Monthly Investment Update – October 2017
In our latest monthly investment update for October 2017, we look at how the investment markets, global economy and commodity prices are performing.
The FTSE 100 index of leading UK company shares finished August largely flat at 7,372.76 points, a modest decrease of 57.86 points or 0.8% during the month.
The Office for National Statistics has revised down UK economic growth for the second quarter. Gross Domestic Product (GDP) grew by 1.5% from a year earlier, down from an earlier estimate of 1.7%. The ONS named a drop in activity in the film industry following a particularly strong June as a key factor in the fall.
UK inflation data realised in September saw a 0.3% increase from 2.6% in July to 2.9% in August.
According to the Office for National Statistics (ONS), the prices of most goods increased during August owing largely to rising import costs for retailers. The largest increase came from clothing and footwear with a 4.6% year-on-year increase while petrol and diesel prices increased 1.5% and 1.7% retrospectively from the previous month.
Despite the increase in inflation, the Monetary Policy Committee (MPC) voted to keep interest rates stable at 0.25% in their September meeting by seven votes to two. This was largely expected as many economists have commentated that interest rates are unlikely to increase until late 2018 or early 2019.
However, a few days later in a speech in Washington to the International Monetary Fund (IMF), Mark Carney said that “some withdrawal of monetary stimulus is likely to be appropriate over the coming months” although any increases in interest rates will be “gradual” and “limited”. The hint of a sooner than expected rate rise led the pound to jump 1% against the dollar.
In the Eurozone, European Central Bank (ECB) president Mario Draghi, highlighted that growth in the Eurozone has been faster than expected in the first half of 2017. This came after the ECB agreed to keep interest rates and its bond buying stimulus unchanged. The ECB has subsequently raised its economic growth forecast up to 2.2% which would be the fastest growth level for ten years.
The IHS Markit/CIPS UK manufacturing Purchasing Managers’ Index (PMI) shows that UK Manufacturing had a solid month with the PMI at 55.9 in September. This was slightly lower than the 56.7 in August but still above its long run average of 51.7.
Production rates and new orders continued to rise but cost inflationary pressures also increased, owing to a combination of rising commodity prices, the exchange rate and increase supply chain pressures.
Rob Dobson, Director at HIS Markit, commentated that “On balance, the continued solid progress of manufacturing and export growth is unlikely to offset concerns about a wider economic slowdown, but the upward march of price pressures will add to expectations that the Bank of England may soon decide that the inflation outlook warrants a rate hike”.
In the US, second quarter growth has revised up for the second time from 3% to 3.1%, which was previously revised up from 2.8%. This represented a marked rebound from the first quarter growth of 1.2%.
However, hurricanes Harvey and Irma that devastated parts of Texas and Florida, respectively, are expected to see dampen the momentum of growth in the third quarter. Even with the boost to growth that rebuilding is expected to generate in the fourth quarter of 2017 and the first quarter of 2018, economists still see President Trump’s 3% growth target as ambitious.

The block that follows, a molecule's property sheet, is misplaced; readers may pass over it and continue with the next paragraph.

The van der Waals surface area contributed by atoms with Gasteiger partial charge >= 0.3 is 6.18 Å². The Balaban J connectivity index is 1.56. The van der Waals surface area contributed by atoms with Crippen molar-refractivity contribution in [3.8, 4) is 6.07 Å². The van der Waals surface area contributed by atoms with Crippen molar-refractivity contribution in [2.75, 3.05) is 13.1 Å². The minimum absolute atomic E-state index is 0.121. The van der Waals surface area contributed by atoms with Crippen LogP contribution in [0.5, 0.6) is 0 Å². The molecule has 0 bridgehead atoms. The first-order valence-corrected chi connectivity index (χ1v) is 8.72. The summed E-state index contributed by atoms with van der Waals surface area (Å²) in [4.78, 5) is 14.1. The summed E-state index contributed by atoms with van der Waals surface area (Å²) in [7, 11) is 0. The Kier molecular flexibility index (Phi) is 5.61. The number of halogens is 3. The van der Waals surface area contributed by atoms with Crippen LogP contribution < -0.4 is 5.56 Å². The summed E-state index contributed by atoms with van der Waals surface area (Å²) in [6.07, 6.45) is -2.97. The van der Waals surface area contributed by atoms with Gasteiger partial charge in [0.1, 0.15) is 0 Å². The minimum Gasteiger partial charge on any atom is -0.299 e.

Turning to China, the US rating agency Standard and Poors (S&P) has downgraded China’s credit rating from AA- to A+ stating that “The downgrade reflects our assessment that a prolonged period of strong credit growth has increased China’s economic and financial risks”.
The downgrade was the second by a US credit agency in four months after Moody’s cut their credit rating for China in May. This indicates that China’s efforts to convince the world of its economic strength in the face of soaring debt and slowing economic growth are falling on deaf ears.
In Japan, inflation rose from 0.5% to 0.7% in August on an annual basis. While the increase is welcomed in the countries long fought battle with deflation it still puts Japan’s inflation well below its 2% target.
Japan’s prospects have recently improved, however, with investments linked to the Tokyo 2020 Olympics giving the economy a much needed boost. The internal affairs ministry noted this was below the market expectation of 0.9% but it was also the first increase in two months.
Turning to the UK housing market, London house prices have fallen for the first time in eight years according to Nationwide. The average value of London housing fell by 0.6% year-on-year during September, making it the weakest performing region in the UK for the first time since 2005.
Across the UK housing market annual price grow continued, albeit at a reduced rate, down from 2.1% to 2% making it the slowest rate of increase since June 2013, based on Nationwide’s data. Robert Gardner, Nationwide’s chief economist, said low mortgage rates and “healthy” rates of employment growth were supporting demand, “but this is being partly offset by pressure on household incomes, which appear to be weighing on confidence”.
The benchmark 10 year UK Gilt yield stands at 1.39% at the end of September, up from 1.03% at the end of August, a sharp increase of 35% month on month. The increase came as markets priced in an interest rate rise in the next few months, owing to Mark Carney’s comments during September.
£1 currently buys $1.3325 or €1.1348. The Forex Gold Index is $1,283.10/oz and the Silver Index is $16.86/oz. Brent Crude Oil Spot is currently $58.59/barrel.